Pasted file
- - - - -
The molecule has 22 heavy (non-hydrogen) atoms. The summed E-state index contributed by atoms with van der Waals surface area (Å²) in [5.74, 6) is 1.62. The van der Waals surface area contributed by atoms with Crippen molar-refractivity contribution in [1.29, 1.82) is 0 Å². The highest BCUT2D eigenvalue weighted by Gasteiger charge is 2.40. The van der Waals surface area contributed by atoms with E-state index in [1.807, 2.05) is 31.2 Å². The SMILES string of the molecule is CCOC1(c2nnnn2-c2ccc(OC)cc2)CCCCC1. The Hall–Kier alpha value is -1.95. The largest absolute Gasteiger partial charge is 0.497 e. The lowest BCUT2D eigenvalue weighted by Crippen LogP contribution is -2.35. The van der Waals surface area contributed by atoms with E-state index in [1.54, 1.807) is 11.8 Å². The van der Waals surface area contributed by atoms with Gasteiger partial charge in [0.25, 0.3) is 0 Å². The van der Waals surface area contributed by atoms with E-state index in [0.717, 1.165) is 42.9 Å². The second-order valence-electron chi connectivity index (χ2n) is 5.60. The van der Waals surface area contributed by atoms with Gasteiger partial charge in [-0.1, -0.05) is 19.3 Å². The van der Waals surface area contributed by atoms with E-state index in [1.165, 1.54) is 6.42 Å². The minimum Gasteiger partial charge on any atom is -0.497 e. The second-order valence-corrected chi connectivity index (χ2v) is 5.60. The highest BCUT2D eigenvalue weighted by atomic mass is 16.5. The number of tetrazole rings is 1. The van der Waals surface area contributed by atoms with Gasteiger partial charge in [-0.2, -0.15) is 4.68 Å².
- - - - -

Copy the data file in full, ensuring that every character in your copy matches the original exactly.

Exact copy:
The molecule has 22 heavy (non-hydrogen) atoms. The summed E-state index contributed by atoms with van der Waals surface area (Å²) in [5.74, 6) is 1.62. The van der Waals surface area contributed by atoms with Crippen molar-refractivity contribution in [1.29, 1.82) is 0 Å². The highest BCUT2D eigenvalue weighted by Gasteiger charge is 2.40. The van der Waals surface area contributed by atoms with E-state index in [1.807, 2.05) is 31.2 Å². The SMILES string of the molecule is CCOC1(c2nnnn2-c2ccc(OC)cc2)CCCCC1. The Hall–Kier alpha value is -1.95. The largest absolute Gasteiger partial charge is 0.497 e. The lowest BCUT2D eigenvalue weighted by Crippen LogP contribution is -2.35. The van der Waals surface area contributed by atoms with E-state index in [1.54, 1.807) is 11.8 Å². The van der Waals surface area contributed by atoms with Gasteiger partial charge in [0.25, 0.3) is 0 Å². The van der Waals surface area contributed by atoms with E-state index in [0.717, 1.165) is 42.9 Å². The second-order valence-electron chi connectivity index (χ2n) is 5.60. The van der Waals surface area contributed by atoms with Gasteiger partial charge in [-0.1, -0.05) is 19.3 Å². The van der Waals surface area contributed by atoms with E-state index in [1.165, 1.54) is 6.42 Å². The minimum Gasteiger partial charge on any atom is -0.497 e. The second-order valence-corrected chi connectivity index (χ2v) is 5.60. The highest BCUT2D eigenvalue weighted by atomic mass is 16.5. The number of tetrazole rings is 1. The van der Waals surface area contributed by atoms with Gasteiger partial charge in [-0.2, -0.15) is 4.68 Å².